For mountain bikers, “new trail day” is likely rivaled only by “new bike day.”
Saturday was new trail day at Jackson Hole Mountain Resort’s bike park.
Debutantes were the long, flowy Solitoga and jacked-up feature-packed Deer Jump.
Mountain bikers from the Jackson area were joined by opportune visitors and people who drove from several hours away just for the one-day preview of the dirt that will open to everyone in June 2021.
Fourteen-year-old downhiller Cadel Carrigan, who’s been riding the Jackson Hole bike park since she was 7, said she’s pumped to have a couple new trails to look forward to and use to advance some of her skills.
“Solitoga is kind of like a big Bronco,” Cadel said. “It’s like 2 miles long, really flowy, you don’t have to be going super fast, you’re able to meander a bit.”
And the views from the terrain near the Sweetwater Gondola’s upper terminus just don’t quit.
“There’s one berm that comes around, you just see everything that’s below you, the town and the Snake River, it really puts into perspective where you live and it’s amazing,” Cadel said.
Deer Jump has long, straight sections where riders can build up speed before launching off the lip of tabletops, and some of the runouts are so long that “you can go as big as you want,” Cadel said.
Brian Selmer, one of the men and women who spent countless hours with hand tools digging the new runs, concurred that “anyone who likes to catch air was really stoked” with Deer Jump.
With a couple of months of hardly any precipitation, the new trails were a bit loose and dusty, and the traffic that hit them Saturday only loosened them further. Selmer described a train of a couple of riders in front of him that unleashed “an impenetrable brown veil of dust” that completely obscured his vision for a moment.
Originally conceptualized by the firm Gravity Logic, new trail construction gets turned over to the resort’s crew, which took about two years to create these two new trails. The trail crew has been working on two more trails they hope to open sometime in 2021. One will flow down through the Deepest Darkest woods to the skier’s right of Sundance Gully, and another steep trail will dive right down the fall line.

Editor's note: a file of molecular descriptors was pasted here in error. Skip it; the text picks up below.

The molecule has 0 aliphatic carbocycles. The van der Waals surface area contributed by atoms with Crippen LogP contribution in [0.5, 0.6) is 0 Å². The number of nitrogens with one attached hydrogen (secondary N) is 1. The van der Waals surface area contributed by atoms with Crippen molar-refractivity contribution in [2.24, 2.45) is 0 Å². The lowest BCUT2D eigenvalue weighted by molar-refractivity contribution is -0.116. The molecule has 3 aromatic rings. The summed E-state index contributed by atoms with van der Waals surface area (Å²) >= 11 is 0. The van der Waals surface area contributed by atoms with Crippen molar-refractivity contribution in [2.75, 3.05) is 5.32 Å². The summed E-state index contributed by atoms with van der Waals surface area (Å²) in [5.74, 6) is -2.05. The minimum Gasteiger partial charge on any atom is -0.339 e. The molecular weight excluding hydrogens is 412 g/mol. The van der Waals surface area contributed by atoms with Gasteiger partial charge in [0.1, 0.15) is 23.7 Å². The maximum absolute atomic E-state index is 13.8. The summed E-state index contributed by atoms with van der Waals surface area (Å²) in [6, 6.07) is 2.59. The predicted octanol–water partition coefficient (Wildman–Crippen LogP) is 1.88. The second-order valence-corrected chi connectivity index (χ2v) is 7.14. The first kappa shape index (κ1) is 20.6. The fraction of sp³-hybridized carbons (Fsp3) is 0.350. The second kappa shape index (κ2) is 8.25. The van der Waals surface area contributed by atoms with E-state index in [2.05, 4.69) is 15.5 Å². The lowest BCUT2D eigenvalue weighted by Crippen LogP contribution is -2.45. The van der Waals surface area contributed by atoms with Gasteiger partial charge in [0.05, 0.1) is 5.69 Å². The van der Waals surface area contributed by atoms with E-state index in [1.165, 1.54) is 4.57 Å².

New mountain biking trails are part of the whole package of human-powered adrenaline sports above Teton Village, said Tim Mason, vice president of operations for Jackson Hole Mountain Resort.
“We’ve wanted to go up the hill” beyond the top of Teewinot Lift, Mason said. Locals and visitors have loved the bike park since it opened a decade ago but asked for higher, steeper terrain.
GALLERY: Mountain bikers flock to JHMR to test out new trails
Mountain bikers lined up well before opening Saturday morning to be some of the first to ride the new trails at Jackson Hole Mountain Resort for just one day. These two new runs, off the top of the Sweetwater Gondola, will be officially opened next summer and will off the more experienced riders some new terrain.
“You’ve seen the hiking come first” with trails like Wildflower and Cirque, “and now the mountain biking,” Mason said. “The cross-country rider says ‘What’s in it for me?’ We’re trying to please all riders, hikers, runners with something on the hill. We try to cater to everybody.”
The word is out in the West about the incredible extent and variety of mountain biking in Jackson Hole and Teton Valley, lift-served and not, Mason said.
“We’re growing into a Mecca,” Mason said. “It’s untapped around here. We have a lot of potential.”
Each summer, Bozeman, Montana resident Candace Mastel brings her husband and bike to Jackson Hole and hits the dirt.
“We do the trifecta: Teton Pass, Grand Targhee, Jackson Hole,” Mastel said as she rode Teewinot for another lap on Saturday. “This is exciting to see all the transformation, the investment.”
One thing she likes is seeing the range of ages, abilities and gender in the bike park in Teton Village.
“There are so many women here today, it’s exciting,” Mastel said, “especially young girls, it’s hard to get them into the sport.”
If she had one wish, it would be to see people protect themselves with tougher fabrics.
“I’d like to see less yoga pants and hot pants on the trails,” Mastel said. “That never ends well.”
Trail builder Selmer said he keeps testing the steep trail the crew is working on, which he predicts will get better and better the more it’s ridden and worked on.
“Every time I’ve ridden it, it’s a little terrifying, it keeps you on your toes,” Selmer said.
Once that and the Deepest Darkest high-speed flow trail are built, “I think we’ll have a well-rounded product.”